In 1888, Tesla licensed his patents to George Westinghouse, who used them to devise alternating-current alternatives to Edison's DC systems for generating and distributing electrical power, and eventually alternating current prevailed as the national standard.* 

In 1891, Tesla became an American citizen and established his own laboratory in New York City to work on a wide variety of electrical developments, including X-ray technology, radio, and high-voltage/high-frequency apparatus. Among the latter was the "Tesla coil," a device for developing extremely high voltages and creating spectacular displays of artificial lightning. 

In 1899, he moved his operations to Colorado Springs and concentrated on devising a system for the wireless transmission of electrical power through the atmosphere (but never realized it at a practical level). He also developed concepts for vertical takeoff/landing aircraft, remote controlled vehicles, and an early directed energy weapon. He ultimately received nearly 300 patents for his discoveries. 

Since Tesla had sold his most lucrative patents to Westinghouse and plowed what money he earned later into further experimentation, he died in relative poverty in 1943. Although vastly overshadowed by Edison in the popular imagination, it was Tesla who was primarily responsible for the concepts underlying the electrical power grids used world-wide today.

*The great advantage of alternating over direct current in power distribution is that the former can make use of transformers to step the voltage up and down, and high voltage is much more efficient for sending electrical power over long distances.

Monday, July 4, 2016

4th of July links

Large set of Independence Day links: the full text of the Declaration of Independence, Lincoln's 1858 speech on the meaning of Independence Day ("Let us stick to it then. Let us stand firmly by it then.") and more inspirational speeches from Coolidge (1926) and Reagan (1986), the most bad-ass founding fathers, Dave Barry's 1998 column for the 4th of July. the science of fireworks and of barbecue, SciFi Independence Days, more.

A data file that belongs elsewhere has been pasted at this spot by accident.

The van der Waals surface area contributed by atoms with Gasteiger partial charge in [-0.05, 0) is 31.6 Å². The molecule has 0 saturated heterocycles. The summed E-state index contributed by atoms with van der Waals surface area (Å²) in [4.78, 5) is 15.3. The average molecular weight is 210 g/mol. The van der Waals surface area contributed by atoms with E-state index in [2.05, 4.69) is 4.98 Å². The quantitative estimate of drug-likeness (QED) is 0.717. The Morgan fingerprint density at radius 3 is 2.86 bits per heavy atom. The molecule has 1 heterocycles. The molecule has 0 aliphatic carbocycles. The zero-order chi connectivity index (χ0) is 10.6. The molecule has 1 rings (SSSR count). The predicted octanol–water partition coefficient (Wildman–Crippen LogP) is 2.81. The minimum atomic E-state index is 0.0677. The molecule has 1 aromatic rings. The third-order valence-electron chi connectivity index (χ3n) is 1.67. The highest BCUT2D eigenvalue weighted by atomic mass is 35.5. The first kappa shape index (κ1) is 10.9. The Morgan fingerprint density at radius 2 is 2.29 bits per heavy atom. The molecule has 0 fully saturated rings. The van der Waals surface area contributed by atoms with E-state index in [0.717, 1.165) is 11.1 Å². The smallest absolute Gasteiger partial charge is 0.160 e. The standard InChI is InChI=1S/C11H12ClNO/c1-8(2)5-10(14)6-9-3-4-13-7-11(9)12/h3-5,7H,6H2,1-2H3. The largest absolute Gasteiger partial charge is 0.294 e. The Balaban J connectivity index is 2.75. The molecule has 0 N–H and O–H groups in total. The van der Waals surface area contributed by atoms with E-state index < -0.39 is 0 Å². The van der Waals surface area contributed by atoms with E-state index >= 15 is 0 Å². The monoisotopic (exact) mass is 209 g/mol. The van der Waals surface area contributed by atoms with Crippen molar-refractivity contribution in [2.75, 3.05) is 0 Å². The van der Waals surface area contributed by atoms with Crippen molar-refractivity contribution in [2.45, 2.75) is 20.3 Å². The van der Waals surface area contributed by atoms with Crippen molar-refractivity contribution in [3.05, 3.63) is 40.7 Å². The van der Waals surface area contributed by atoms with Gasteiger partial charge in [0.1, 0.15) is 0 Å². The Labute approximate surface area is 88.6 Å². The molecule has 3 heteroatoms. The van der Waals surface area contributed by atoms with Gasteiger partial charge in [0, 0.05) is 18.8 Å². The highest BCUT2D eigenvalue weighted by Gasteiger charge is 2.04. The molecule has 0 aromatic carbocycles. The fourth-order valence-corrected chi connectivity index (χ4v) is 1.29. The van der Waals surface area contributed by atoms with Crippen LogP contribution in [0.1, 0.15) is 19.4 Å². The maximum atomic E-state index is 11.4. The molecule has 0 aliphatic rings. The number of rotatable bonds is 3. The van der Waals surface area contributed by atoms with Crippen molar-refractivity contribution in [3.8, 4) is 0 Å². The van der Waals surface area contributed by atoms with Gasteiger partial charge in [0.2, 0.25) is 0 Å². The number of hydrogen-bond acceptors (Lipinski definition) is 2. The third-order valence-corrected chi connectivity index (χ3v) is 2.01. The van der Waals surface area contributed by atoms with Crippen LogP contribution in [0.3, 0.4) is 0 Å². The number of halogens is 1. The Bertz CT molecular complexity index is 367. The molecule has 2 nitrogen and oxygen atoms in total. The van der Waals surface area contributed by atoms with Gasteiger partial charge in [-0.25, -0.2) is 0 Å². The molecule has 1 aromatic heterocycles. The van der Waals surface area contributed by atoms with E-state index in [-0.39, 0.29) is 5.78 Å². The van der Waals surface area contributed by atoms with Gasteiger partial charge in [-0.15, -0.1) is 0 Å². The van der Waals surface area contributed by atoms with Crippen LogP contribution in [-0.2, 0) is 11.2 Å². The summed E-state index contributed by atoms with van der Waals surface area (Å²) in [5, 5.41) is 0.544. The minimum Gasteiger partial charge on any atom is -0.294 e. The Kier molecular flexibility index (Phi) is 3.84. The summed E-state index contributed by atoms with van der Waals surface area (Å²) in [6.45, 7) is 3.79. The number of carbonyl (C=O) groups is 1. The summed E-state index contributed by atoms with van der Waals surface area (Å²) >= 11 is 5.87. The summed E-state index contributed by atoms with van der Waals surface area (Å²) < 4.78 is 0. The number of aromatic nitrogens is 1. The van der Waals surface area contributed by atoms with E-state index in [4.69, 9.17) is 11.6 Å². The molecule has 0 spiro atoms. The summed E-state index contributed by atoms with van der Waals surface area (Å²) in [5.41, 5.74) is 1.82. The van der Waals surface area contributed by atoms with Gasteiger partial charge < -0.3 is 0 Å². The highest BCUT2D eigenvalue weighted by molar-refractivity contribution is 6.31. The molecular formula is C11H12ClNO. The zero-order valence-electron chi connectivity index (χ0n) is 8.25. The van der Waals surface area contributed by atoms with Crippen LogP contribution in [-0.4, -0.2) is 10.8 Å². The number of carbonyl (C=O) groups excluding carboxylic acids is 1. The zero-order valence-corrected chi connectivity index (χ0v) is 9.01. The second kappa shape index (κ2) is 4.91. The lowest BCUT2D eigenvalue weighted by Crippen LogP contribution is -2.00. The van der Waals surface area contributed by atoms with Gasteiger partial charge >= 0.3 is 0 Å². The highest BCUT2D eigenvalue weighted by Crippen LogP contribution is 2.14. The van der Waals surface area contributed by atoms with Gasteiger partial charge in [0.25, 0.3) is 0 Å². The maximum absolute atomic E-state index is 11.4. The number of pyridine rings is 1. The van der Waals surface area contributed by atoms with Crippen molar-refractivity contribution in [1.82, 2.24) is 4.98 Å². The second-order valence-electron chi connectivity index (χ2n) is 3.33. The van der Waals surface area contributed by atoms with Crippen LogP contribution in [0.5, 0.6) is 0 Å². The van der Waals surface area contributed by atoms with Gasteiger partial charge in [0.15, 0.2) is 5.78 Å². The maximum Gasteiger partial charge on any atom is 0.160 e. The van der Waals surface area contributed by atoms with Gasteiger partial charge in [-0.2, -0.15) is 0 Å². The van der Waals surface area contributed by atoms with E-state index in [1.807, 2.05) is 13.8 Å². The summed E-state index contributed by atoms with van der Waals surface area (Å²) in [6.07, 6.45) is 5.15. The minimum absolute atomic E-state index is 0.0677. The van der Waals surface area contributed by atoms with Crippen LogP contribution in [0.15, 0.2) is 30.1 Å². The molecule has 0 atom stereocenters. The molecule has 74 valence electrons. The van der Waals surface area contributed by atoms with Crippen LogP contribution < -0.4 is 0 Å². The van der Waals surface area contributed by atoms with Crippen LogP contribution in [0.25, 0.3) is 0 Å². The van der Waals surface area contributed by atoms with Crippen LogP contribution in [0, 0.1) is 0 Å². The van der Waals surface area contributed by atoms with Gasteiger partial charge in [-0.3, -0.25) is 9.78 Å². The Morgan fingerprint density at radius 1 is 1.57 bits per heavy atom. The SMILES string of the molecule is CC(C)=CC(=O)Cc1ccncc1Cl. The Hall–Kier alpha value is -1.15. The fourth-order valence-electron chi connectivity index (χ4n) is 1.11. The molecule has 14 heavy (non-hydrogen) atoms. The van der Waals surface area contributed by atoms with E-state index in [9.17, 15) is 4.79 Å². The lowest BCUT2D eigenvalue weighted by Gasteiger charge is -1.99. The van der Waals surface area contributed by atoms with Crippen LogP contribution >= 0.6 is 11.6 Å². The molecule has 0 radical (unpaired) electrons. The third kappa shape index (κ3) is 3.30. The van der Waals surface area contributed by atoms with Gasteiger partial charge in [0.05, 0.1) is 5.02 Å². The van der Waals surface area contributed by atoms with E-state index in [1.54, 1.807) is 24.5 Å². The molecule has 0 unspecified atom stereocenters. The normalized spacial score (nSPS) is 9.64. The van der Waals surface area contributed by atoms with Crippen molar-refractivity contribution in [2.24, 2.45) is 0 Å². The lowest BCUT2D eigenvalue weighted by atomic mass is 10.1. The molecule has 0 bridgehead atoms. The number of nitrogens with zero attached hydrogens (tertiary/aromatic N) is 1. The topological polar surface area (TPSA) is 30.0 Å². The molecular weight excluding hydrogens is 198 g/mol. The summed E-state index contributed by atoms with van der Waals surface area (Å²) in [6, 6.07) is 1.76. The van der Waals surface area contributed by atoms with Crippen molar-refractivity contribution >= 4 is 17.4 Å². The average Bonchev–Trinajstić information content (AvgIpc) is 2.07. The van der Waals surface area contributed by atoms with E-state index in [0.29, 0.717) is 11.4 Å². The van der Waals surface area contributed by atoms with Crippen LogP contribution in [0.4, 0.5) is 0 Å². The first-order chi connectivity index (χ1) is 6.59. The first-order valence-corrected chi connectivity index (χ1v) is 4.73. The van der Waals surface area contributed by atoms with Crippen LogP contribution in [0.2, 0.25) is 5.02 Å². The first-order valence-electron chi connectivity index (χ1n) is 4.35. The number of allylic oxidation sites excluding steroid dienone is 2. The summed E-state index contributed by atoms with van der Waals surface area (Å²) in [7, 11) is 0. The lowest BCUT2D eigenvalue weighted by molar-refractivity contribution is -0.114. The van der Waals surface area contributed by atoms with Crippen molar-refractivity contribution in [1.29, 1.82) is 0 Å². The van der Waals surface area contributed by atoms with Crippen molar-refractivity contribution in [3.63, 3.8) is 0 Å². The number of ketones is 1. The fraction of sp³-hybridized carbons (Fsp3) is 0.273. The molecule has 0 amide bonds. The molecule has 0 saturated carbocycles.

ICYMI, Friday's links are here, and include the Night of the Long Knives (Hitler's purge of those standing in his way), a gallery of beautiful combs made for lice removal, why monkey butts are so colorful, and a video compilation: 100 years of Holmes and Watson (1916 - 2016).

June 1960 Saturday Evening Post: Seamstresses rush to complete the new 50-star flag

Stars in their eyes: Seamstresses rush to complete the new 50-star flag in 1960.
(Photo by Larry Keighley, © SEPS)
From the June 4, 1960 issue of the Saturday Evening Post (wiki):
One more month and the proud new 50-star flags you see being sewn together by the busy Betsy Rosses at left will become officially ensigns of the United States. It has been a hard two years on manufacturers such as the Dettra Flag Company of Oaks, Pennsylvania.
After 47 years of an unchanging 48-star design, two newcomer states forced the rearrangement of the flag’s union, or starred blue field, twice within a year. On the double change-over, Dettra lost about $150,000 in canceled orders and unsalable inventory. The short-lived 49-star flag started the biggest boom the flag business had ever known. This boom collapsed utterly when Hawaii’s admission to the Union was voted by Congress in March 1959.
However, when President Eisenhower announced on August 21 which 50-star design was to be used, the boom revived, and by the Fourth of July Dettra will have made 2 million bright new banners — twice as many as it ever made before in a single year, and about 40 percent of the year’s total for the country.
Related: Saturday Evening Post's Fourth of July Covers Throughout the Decades.